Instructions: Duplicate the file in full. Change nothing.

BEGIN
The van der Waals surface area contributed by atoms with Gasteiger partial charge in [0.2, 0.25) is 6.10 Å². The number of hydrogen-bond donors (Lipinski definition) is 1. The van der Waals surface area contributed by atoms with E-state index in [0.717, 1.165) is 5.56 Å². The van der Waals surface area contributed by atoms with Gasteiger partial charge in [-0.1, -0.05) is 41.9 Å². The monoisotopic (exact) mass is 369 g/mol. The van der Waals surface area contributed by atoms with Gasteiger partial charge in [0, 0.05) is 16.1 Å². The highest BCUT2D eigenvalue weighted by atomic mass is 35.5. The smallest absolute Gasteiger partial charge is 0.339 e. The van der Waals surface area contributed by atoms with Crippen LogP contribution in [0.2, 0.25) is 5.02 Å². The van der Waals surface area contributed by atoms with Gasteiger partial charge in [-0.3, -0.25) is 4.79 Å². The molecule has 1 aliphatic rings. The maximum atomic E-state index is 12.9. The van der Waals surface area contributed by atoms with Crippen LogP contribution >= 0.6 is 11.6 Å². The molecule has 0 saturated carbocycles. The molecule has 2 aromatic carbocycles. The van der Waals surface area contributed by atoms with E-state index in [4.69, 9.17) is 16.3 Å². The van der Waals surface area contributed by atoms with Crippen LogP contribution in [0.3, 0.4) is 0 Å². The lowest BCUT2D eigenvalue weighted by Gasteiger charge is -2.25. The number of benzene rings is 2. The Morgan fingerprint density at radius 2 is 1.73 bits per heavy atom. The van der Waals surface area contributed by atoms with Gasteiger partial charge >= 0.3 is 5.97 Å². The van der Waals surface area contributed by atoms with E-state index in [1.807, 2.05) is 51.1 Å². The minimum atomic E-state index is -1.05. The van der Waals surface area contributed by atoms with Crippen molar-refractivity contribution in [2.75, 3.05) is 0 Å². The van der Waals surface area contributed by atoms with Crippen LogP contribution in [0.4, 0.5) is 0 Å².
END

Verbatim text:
The van der Waals surface area contributed by atoms with Gasteiger partial charge in [0.2, 0.25) is 6.10 Å². The number of hydrogen-bond donors (Lipinski definition) is 1. The van der Waals surface area contributed by atoms with E-state index in [0.717, 1.165) is 5.56 Å². The van der Waals surface area contributed by atoms with Gasteiger partial charge in [-0.1, -0.05) is 41.9 Å². The monoisotopic (exact) mass is 369 g/mol. The van der Waals surface area contributed by atoms with Gasteiger partial charge in [0, 0.05) is 16.1 Å². The highest BCUT2D eigenvalue weighted by atomic mass is 35.5. The smallest absolute Gasteiger partial charge is 0.339 e. The van der Waals surface area contributed by atoms with Crippen LogP contribution in [0.2, 0.25) is 5.02 Å². The van der Waals surface area contributed by atoms with Gasteiger partial charge in [-0.3, -0.25) is 4.79 Å². The molecule has 1 aliphatic rings. The maximum atomic E-state index is 12.9. The van der Waals surface area contributed by atoms with Crippen LogP contribution >= 0.6 is 11.6 Å². The molecule has 0 saturated carbocycles. The molecule has 2 aromatic carbocycles. The van der Waals surface area contributed by atoms with E-state index in [4.69, 9.17) is 16.3 Å². The van der Waals surface area contributed by atoms with Crippen LogP contribution in [0.3, 0.4) is 0 Å². The lowest BCUT2D eigenvalue weighted by Gasteiger charge is -2.25. The number of benzene rings is 2. The Morgan fingerprint density at radius 2 is 1.73 bits per heavy atom. The van der Waals surface area contributed by atoms with Gasteiger partial charge >= 0.3 is 5.97 Å². The van der Waals surface area contributed by atoms with E-state index in [1.807, 2.05) is 51.1 Å². The minimum atomic E-state index is -1.05. The van der Waals surface area contributed by atoms with Crippen molar-refractivity contribution in [2.75, 3.05) is 0 Å². The van der Waals surface area contributed by atoms with Crippen LogP contribution in [0.4, 0.5) is 0 Å².